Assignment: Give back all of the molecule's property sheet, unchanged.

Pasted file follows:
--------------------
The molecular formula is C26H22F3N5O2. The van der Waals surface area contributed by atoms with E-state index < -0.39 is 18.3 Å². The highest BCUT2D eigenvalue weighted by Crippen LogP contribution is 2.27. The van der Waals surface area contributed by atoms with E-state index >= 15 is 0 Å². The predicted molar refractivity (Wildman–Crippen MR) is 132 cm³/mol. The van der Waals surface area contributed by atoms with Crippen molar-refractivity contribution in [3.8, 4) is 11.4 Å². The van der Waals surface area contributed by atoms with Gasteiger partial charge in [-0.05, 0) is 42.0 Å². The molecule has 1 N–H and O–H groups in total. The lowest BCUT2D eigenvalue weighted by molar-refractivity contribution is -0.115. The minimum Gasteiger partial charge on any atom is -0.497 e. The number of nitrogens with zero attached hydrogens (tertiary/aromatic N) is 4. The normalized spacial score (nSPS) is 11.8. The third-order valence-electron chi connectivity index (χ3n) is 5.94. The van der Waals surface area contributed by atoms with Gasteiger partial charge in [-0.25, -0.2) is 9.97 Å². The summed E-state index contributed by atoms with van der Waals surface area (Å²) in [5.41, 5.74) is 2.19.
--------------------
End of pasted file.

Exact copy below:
The molecular formula is C26H22F3N5O2. The van der Waals surface area contributed by atoms with E-state index < -0.39 is 18.3 Å². The highest BCUT2D eigenvalue weighted by Crippen LogP contribution is 2.27. The van der Waals surface area contributed by atoms with E-state index >= 15 is 0 Å². The predicted molar refractivity (Wildman–Crippen MR) is 132 cm³/mol. The van der Waals surface area contributed by atoms with Crippen molar-refractivity contribution in [3.8, 4) is 11.4 Å². The van der Waals surface area contributed by atoms with Gasteiger partial charge in [-0.05, 0) is 42.0 Å². The molecule has 1 N–H and O–H groups in total. The lowest BCUT2D eigenvalue weighted by molar-refractivity contribution is -0.115. The minimum Gasteiger partial charge on any atom is -0.497 e. The number of nitrogens with zero attached hydrogens (tertiary/aromatic N) is 4. The normalized spacial score (nSPS) is 11.8. The third-order valence-electron chi connectivity index (χ3n) is 5.94. The van der Waals surface area contributed by atoms with Gasteiger partial charge in [-0.25, -0.2) is 9.97 Å². The summed E-state index contributed by atoms with van der Waals surface area (Å²) in [5.41, 5.74) is 2.19.